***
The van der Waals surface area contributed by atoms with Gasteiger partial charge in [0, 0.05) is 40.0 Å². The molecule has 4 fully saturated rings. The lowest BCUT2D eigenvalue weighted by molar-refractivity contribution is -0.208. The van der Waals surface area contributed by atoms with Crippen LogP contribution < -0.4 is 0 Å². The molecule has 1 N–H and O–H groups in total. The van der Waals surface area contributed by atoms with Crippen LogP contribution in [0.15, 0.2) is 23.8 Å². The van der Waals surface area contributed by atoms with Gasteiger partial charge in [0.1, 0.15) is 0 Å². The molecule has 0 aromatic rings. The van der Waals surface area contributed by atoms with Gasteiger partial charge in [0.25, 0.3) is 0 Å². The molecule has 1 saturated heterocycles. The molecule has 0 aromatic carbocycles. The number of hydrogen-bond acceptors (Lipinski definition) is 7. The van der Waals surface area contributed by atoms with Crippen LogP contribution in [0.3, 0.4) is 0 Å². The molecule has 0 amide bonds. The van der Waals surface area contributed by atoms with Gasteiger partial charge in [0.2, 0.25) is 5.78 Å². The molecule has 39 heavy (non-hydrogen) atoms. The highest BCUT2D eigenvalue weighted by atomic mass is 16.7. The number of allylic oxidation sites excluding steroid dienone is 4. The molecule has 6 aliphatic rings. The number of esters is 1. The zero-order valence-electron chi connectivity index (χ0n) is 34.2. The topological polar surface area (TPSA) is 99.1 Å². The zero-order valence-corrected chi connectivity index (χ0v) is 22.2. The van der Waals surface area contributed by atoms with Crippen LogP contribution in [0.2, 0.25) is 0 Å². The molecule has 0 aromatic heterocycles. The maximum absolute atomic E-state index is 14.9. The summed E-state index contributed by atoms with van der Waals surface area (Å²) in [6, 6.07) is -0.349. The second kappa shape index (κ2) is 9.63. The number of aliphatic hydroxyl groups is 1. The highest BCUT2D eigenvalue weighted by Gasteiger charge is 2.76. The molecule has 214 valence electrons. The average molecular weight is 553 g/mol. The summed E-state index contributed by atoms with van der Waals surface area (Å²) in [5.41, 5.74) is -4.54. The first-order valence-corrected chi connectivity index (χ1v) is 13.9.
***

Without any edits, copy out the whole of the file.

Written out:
The van der Waals surface area contributed by atoms with Gasteiger partial charge in [0, 0.05) is 40.0 Å². The molecule has 4 fully saturated rings. The lowest BCUT2D eigenvalue weighted by molar-refractivity contribution is -0.208. The van der Waals surface area contributed by atoms with Crippen LogP contribution < -0.4 is 0 Å². The molecule has 1 N–H and O–H groups in total. The van der Waals surface area contributed by atoms with Crippen LogP contribution in [0.15, 0.2) is 23.8 Å². The van der Waals surface area contributed by atoms with Gasteiger partial charge in [0.1, 0.15) is 0 Å². The molecule has 0 aromatic rings. The van der Waals surface area contributed by atoms with Gasteiger partial charge in [0.25, 0.3) is 0 Å². The molecule has 1 saturated heterocycles. The molecule has 0 aromatic carbocycles. The number of hydrogen-bond acceptors (Lipinski definition) is 7. The van der Waals surface area contributed by atoms with Crippen LogP contribution in [0.3, 0.4) is 0 Å². The molecule has 0 amide bonds. The van der Waals surface area contributed by atoms with Gasteiger partial charge in [0.2, 0.25) is 5.78 Å². The molecule has 39 heavy (non-hydrogen) atoms. The highest BCUT2D eigenvalue weighted by atomic mass is 16.7. The number of allylic oxidation sites excluding steroid dienone is 4. The molecule has 6 aliphatic rings. The number of esters is 1. The zero-order valence-electron chi connectivity index (χ0n) is 34.2. The topological polar surface area (TPSA) is 99.1 Å². The zero-order valence-corrected chi connectivity index (χ0v) is 22.2. The van der Waals surface area contributed by atoms with Crippen LogP contribution in [0.2, 0.25) is 0 Å². The molecule has 0 aromatic heterocycles. The maximum absolute atomic E-state index is 14.9. The summed E-state index contributed by atoms with van der Waals surface area (Å²) in [6, 6.07) is -0.349. The second kappa shape index (κ2) is 9.63. The number of aliphatic hydroxyl groups is 1. The highest BCUT2D eigenvalue weighted by Gasteiger charge is 2.76. The molecule has 214 valence electrons. The average molecular weight is 553 g/mol. The summed E-state index contributed by atoms with van der Waals surface area (Å²) in [5.41, 5.74) is -4.54. The first-order valence-corrected chi connectivity index (χ1v) is 13.9.